Hosting multiple websites with Apache2

One of the most common Apache2 questions I’ve seen on Debian mailing lists is from users who wonder how to host multiple websites with a single server. This is very straightforward, especially with the additional tools the Debian package provides.

We’ve previously discussed some of the tools which are included in the Apache2 package, but what we didn’t do was show they’re used from start to finish.

There are many different ways you can configure Apache to host multiple sites, ranging from the simple to the complex. Here we’re only going to cover the basics with the use of the NameVirtualHost directive. The advantage of this approach is that you don’t need to hard-wire any IP addresses, and it will just worktm. The only thing you need is for your domain names to resolve to the IP address of your webserver.

For example if you have an Apache server running upon the IP address 192.168.1.1 and you wish to host the three sites example.com,example.net, and example.org you’ll need to make sure that these names resolve to the IP address of your server.

(This might mean that you need example.com and http://www.example.com to resolve to the same address. However that is a choice you’ll need to make for yourself).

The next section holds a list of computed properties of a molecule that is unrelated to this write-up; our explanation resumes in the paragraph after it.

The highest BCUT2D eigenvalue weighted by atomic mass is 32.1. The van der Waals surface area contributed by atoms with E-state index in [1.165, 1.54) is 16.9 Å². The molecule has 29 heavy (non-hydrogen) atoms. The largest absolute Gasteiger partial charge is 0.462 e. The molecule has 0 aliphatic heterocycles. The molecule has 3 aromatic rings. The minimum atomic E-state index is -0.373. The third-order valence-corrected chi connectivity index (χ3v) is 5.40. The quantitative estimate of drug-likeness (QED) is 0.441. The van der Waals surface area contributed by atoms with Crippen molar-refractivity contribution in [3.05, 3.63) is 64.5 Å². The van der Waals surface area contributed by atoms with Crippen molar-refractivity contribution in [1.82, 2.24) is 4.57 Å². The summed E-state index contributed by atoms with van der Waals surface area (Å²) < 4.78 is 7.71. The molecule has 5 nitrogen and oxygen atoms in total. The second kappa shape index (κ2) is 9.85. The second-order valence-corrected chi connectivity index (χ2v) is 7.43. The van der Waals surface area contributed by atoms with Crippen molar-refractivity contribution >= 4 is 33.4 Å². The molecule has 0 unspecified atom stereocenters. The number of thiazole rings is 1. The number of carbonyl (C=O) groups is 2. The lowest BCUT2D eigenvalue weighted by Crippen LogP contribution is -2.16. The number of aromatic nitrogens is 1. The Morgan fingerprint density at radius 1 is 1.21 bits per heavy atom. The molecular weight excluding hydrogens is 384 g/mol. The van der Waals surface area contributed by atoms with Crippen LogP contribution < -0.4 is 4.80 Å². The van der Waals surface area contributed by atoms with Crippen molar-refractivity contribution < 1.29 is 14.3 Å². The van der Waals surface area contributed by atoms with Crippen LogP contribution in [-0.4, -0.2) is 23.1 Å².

Since we’ll be hosting multiple websites on the same host it makes a lot of sense to be very clear on the location of each sites files upon the filesystem. The way I suggest you manage this is to create a completely seperate document root, cgi-bin directory, and logfile directory for each host. You can place these beneath the standard Debian prefix of /var/www or you may use a completely different root – I use/home/www.

If you’ve not already done create the directories to contain your content, etc, as follows:

root@irony:~# mkdir /home/www

root@irony:~# mkdir /home/www/www.example.com
root@irony:~# mkdir /home/www/www.example.com/htdocs
root@irony:~# mkdir /home/www/www.example.com/cgi-bin
root@irony:~# mkdir /home/www/www.example.com/logs

root@irony:~# mkdir /home/www/www.example.net 
root@irony:~# mkdir /home/www/www.example.net/htdocs
root@irony:~# mkdir /home/www/www.example.net/logs
root@irony:~# mkdir /home/www/www.example.net/cgi-bin

root@irony:~# mkdir /home/www/www.example.org 
root@irony:~# mkdir /home/www/www.example.org/htdocs
root@irony:~# mkdir /home/www/www.example.org/logs